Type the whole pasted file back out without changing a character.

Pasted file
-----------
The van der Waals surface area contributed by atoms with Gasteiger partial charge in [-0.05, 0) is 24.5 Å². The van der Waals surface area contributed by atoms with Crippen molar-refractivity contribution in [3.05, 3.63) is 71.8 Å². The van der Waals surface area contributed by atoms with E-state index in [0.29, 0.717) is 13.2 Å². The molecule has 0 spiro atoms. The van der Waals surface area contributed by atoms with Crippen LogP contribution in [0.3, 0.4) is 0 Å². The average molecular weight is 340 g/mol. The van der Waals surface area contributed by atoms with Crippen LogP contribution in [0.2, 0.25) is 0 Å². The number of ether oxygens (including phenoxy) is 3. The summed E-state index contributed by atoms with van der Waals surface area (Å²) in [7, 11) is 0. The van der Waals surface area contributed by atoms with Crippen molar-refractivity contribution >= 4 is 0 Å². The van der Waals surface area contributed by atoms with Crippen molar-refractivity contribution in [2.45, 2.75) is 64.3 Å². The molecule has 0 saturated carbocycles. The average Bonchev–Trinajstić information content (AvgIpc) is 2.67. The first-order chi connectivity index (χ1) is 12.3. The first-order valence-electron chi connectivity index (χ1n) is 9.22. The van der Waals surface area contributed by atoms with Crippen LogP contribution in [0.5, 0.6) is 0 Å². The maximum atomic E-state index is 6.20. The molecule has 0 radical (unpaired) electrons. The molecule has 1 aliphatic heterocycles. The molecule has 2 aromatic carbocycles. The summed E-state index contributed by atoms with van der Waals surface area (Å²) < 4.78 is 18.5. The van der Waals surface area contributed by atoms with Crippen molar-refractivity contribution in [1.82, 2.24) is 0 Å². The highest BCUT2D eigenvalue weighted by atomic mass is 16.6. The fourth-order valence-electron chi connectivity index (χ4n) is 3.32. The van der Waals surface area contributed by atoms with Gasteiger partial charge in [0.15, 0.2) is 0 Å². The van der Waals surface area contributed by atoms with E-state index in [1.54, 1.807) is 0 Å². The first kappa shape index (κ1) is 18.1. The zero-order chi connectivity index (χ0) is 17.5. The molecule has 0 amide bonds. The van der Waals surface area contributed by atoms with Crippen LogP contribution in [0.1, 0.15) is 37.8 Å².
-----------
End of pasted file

The van der Waals surface area contributed by atoms with Gasteiger partial charge in [-0.05, 0) is 24.5 Å². The van der Waals surface area contributed by atoms with Crippen molar-refractivity contribution in [3.05, 3.63) is 71.8 Å². The van der Waals surface area contributed by atoms with E-state index in [0.29, 0.717) is 13.2 Å². The molecule has 0 spiro atoms. The van der Waals surface area contributed by atoms with Crippen LogP contribution in [0.3, 0.4) is 0 Å². The average molecular weight is 340 g/mol. The van der Waals surface area contributed by atoms with Crippen LogP contribution in [0.2, 0.25) is 0 Å². The number of ether oxygens (including phenoxy) is 3. The summed E-state index contributed by atoms with van der Waals surface area (Å²) in [7, 11) is 0. The van der Waals surface area contributed by atoms with Crippen molar-refractivity contribution >= 4 is 0 Å². The van der Waals surface area contributed by atoms with Crippen molar-refractivity contribution in [2.45, 2.75) is 64.3 Å². The molecule has 0 saturated carbocycles. The average Bonchev–Trinajstić information content (AvgIpc) is 2.67. The first-order chi connectivity index (χ1) is 12.3. The first-order valence-electron chi connectivity index (χ1n) is 9.22. The van der Waals surface area contributed by atoms with Crippen LogP contribution in [0.5, 0.6) is 0 Å². The maximum atomic E-state index is 6.20. The molecule has 0 radical (unpaired) electrons. The molecule has 1 aliphatic heterocycles. The molecule has 2 aromatic carbocycles. The summed E-state index contributed by atoms with van der Waals surface area (Å²) < 4.78 is 18.5. The van der Waals surface area contributed by atoms with Crippen molar-refractivity contribution in [1.82, 2.24) is 0 Å². The highest BCUT2D eigenvalue weighted by atomic mass is 16.6. The fourth-order valence-electron chi connectivity index (χ4n) is 3.32. The van der Waals surface area contributed by atoms with Gasteiger partial charge in [0.15, 0.2) is 0 Å². The van der Waals surface area contributed by atoms with E-state index in [1.54, 1.807) is 0 Å². The first kappa shape index (κ1) is 18.1. The zero-order chi connectivity index (χ0) is 17.5. The molecule has 0 amide bonds. The van der Waals surface area contributed by atoms with Crippen LogP contribution in [0.1, 0.15) is 37.8 Å².